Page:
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Alberta Premier Jason Kenney says his government will do whatever it takes to rescue the province from an oil price collapse and he wants the federal government to step up as well.

"This is not just about Alberta. As Alberta goes, so goes the national economy," Kenney said in Calgary on Monday, after markets closed with cratering oil prices threatening to drain billions of dollars from the province's bottom line.

"Albertans, even in our times of economic trial, have been contributing $20 billion net to the rest of the federation through our federal taxes. Our ability to continue doing so is now at risk," he said.

"Albertans have been good to the rest of Canada. It's time to see the rest of Canada return the favour."

Kenney is to meet with Prime Minister Justin Trudeau on Friday at the first ministers meeting in Ottawa.

He said he'll be asking for a range of relief measures, including financial incentives to help create jobs in reclaiming orphan wells, changes to payroll taxes and removal of a cap on fiscal stabilization transfers that would return about $2.6 billion to Alberta.

Kenney said his own United Conservative government will look at a range of choices that include borrowing money for more capital spending to boost jobs, a return to tax incentives to lure high-tech startups and directly subsidizing a barrel of oil.

The premier is also striking an emergency panel to be headed up by economist Jack Mintz with the School of Public Policy at the University of Calgary.

"All options will be on the table. I repeat: all options will be on the table to do everything that we can within our capacity to help protect jobs and Albertans," said Kenney.

Alberta's energy industry, already suffering from reduced demand due to the novel coronavirus, is taking a gut punch due to an all-out price war between Saudi Arabia and Russia.

The price for West Texas Intermediate crude fell to US$30 a barrel on Monday. Alberta has budgeted its oil revenue based on US$58 a barrel. Each $1 drop in price represents a cut of about $200 million from Alberta's bottom line.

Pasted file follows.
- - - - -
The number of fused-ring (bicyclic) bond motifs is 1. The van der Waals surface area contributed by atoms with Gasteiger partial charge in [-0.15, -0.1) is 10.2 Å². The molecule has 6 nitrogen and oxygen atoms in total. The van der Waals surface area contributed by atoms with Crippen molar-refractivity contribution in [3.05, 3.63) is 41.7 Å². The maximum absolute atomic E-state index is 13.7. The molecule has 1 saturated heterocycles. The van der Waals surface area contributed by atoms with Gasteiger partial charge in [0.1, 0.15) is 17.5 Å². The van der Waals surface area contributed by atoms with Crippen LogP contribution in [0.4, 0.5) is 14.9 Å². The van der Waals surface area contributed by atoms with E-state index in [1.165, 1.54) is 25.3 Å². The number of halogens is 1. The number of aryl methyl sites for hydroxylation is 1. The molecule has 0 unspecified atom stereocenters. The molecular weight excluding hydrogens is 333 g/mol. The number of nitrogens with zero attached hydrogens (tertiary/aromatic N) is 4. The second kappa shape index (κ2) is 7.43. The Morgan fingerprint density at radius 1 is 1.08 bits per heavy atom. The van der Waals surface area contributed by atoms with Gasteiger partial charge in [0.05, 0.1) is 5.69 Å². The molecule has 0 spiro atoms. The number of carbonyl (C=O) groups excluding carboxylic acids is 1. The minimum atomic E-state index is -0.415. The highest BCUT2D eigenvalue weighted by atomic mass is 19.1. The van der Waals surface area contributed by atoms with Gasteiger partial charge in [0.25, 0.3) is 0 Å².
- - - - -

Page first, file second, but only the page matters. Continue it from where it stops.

Alberta Premier Jason Kenney says his government will do whatever it takes to rescue the province from an oil price collapse and he wants the federal government to step up as well.

Kenney, saying now is not the time for partisan politics, said he'll be reaching out to rival politicians, including Opposition NDP Leader Rachel Notley, for advice.

Notley, speaking at a news conference in Edmonton, said Kenney needs to withdraw his recently tabled budget and submit a new one that recognizes how free-falling oil prices are decimating revenues.

Notley said the low prices will conservatively send the projected deficit for 2020-21 to almost $11 billion from $6.8 billion.

She said Kenney has left Alberta vulnerable by slashing corporate income taxes last year and using wildly optimistic oil revenue projections in the budget.

She also said Kenney was wrong when his government dismantled tax incentives last fall designed to lure more diversified businesses, including high-tech companies, to Alberta.

"Premier Kenney's belief in his corporate (tax) handout has always been magical thinking, but today it has been exposed as pure fantasy," said Notley.

"It would be profoundly irresponsible for the premier to press forward with this budget when the assumptions it is built on have been proven to be false."

Kenney said he will not be withdrawing his budget. He noted it's three weeks until the end of the fiscal year and the province needs a budget in place. He said the government will revisit projections in the summer when the fiscal situation becomes clearer.